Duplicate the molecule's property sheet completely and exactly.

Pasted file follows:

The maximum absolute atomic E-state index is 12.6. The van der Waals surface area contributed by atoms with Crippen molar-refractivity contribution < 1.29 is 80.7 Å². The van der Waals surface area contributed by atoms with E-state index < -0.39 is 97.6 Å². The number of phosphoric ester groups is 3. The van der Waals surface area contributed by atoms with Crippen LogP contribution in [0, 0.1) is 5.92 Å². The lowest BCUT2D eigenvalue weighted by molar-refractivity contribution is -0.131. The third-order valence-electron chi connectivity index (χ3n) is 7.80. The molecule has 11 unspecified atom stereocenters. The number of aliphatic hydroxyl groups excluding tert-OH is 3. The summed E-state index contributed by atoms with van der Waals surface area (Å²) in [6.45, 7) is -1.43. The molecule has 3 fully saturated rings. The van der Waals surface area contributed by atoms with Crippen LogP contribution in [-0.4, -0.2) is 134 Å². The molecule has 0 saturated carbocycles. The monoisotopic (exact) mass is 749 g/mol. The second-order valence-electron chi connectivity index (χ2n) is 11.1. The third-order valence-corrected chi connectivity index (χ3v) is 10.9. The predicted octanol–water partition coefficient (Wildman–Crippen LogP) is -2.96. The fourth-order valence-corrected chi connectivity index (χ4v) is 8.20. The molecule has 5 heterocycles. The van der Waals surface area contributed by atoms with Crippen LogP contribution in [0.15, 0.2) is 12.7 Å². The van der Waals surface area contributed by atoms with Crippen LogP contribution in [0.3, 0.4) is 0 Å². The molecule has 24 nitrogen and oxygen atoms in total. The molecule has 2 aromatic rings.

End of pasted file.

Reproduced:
The maximum absolute atomic E-state index is 12.6. The van der Waals surface area contributed by atoms with Crippen molar-refractivity contribution < 1.29 is 80.7 Å². The van der Waals surface area contributed by atoms with E-state index < -0.39 is 97.6 Å². The number of phosphoric ester groups is 3. The van der Waals surface area contributed by atoms with Crippen LogP contribution in [0, 0.1) is 5.92 Å². The lowest BCUT2D eigenvalue weighted by molar-refractivity contribution is -0.131. The third-order valence-electron chi connectivity index (χ3n) is 7.80. The molecule has 11 unspecified atom stereocenters. The number of aliphatic hydroxyl groups excluding tert-OH is 3. The summed E-state index contributed by atoms with van der Waals surface area (Å²) in [6.45, 7) is -1.43. The molecule has 3 fully saturated rings. The van der Waals surface area contributed by atoms with Crippen LogP contribution in [-0.4, -0.2) is 134 Å². The molecule has 0 saturated carbocycles. The monoisotopic (exact) mass is 749 g/mol. The second-order valence-electron chi connectivity index (χ2n) is 11.1. The third-order valence-corrected chi connectivity index (χ3v) is 10.9. The predicted octanol–water partition coefficient (Wildman–Crippen LogP) is -2.96. The fourth-order valence-corrected chi connectivity index (χ4v) is 8.20. The molecule has 5 heterocycles. The van der Waals surface area contributed by atoms with Crippen LogP contribution in [0.15, 0.2) is 12.7 Å². The van der Waals surface area contributed by atoms with Crippen LogP contribution in [0.3, 0.4) is 0 Å². The molecule has 24 nitrogen and oxygen atoms in total. The molecule has 2 aromatic rings.